Ringside Seat: Obama's Imaginary Washington

Having won re-election comfortably and with poll after poll showing majority support for most parts of his agenda, President Obama will soon submit a budget to Congress that features significant cuts to Social Security and Medicare. Why? Well, they are "entitlements," and all right-thinking people in Washington agree that "entitlements" simply must be scaled back.

Naturally, when news broke, Speaker of the House John Boehner responded by saying, "We're glad that President Obama has agreed to our demand for cuts to the safety net, and we will now demonstrate our goodwill by agreeing to some upper-income tax increases." Kidding! As anyone who has been even vaguely aware of the progression of national politics over the last four years could have predicted, what Boehner actually did was reject Obama's offer outright, since it also included some tax increases.

Did Obama expect anything different? He couldn't have, given that he appears to have a functioning brain. So where does that leave him? Well, he has now taken a position in favor of cuts to Social Security and Medicare, and Republicans will only agree to a budget with even more cuts to Social Security and Medicare. Maybe this is one phase in a complex and sophisticated negotiating strategy that ends with the Republicans giving in, vital programs protected, and the insane budget-cutting that is constraining the American economy finally coming to an end. But it's hard to see how.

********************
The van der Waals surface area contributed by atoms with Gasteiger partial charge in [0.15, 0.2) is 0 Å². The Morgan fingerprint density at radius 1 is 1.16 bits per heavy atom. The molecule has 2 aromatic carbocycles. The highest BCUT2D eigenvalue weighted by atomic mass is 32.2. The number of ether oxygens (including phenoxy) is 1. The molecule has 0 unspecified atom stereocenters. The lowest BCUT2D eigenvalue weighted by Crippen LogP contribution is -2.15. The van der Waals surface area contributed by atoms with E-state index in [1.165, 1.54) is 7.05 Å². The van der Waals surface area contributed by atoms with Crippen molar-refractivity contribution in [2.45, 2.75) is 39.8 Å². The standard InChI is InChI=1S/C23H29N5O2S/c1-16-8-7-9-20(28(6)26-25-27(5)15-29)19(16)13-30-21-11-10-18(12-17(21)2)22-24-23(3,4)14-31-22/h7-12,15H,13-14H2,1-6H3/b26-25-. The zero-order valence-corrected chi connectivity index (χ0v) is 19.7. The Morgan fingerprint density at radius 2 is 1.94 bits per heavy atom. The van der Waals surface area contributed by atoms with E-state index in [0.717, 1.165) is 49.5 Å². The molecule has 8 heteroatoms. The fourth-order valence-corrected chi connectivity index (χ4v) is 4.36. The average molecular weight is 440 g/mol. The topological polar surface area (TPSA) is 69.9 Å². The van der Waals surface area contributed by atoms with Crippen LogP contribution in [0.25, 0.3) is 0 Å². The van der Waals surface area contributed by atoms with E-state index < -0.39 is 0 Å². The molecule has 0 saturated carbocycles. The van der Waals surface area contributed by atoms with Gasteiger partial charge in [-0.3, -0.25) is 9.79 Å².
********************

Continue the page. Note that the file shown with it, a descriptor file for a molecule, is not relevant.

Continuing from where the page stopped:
So They Say

“Usually the first call I get at home in the morning is Schumer. The last call I get at night: Schumer.”

 —Harry Reid, on the Senate's self-proclaimed "hard-working, hard-charging fella" Chuck Schumer 

 

Daily Meme: Attorney, General and Good Looking

  • “She also happens to be by far the best looking attorney general in the country." So said President Obama of California's Kamala Harris yesterday. Cue the outrage.
  • Politico media reporter Dylan Byers's tweet: "How did it become so difficult to call a woman good looking in public?" made the situation even worse.
  • The backlash to both Obama and Byers was swift and voluminous.
  • "Perhaps not the best thing to say, Barack. Hard to imagine him saying that about, oh, any male attorney general."
  • However, Obama does in fact have a habit of calling his male colleagues "good looking." However, the remark takes a different tone when you apply it to women facing an uphill battle in the limelight already.
  • As Irin Carmon notes, it's "not enough to ask whether Obama would say the same thing about a man, or point out that he occasionally has or that others do. There is simply no comparison between how women’s looks and men’s looks count toward how society values them as humans. For every shirtless shot of Obama, there are probably 500,000 think pieces about the relative elasticity of Hillary Clinton’s skin."
  • Buzzfeed tried to even things out by making a list of the 13 hottest male attorney generals—which was topped by vice-presidential son Beau Biden.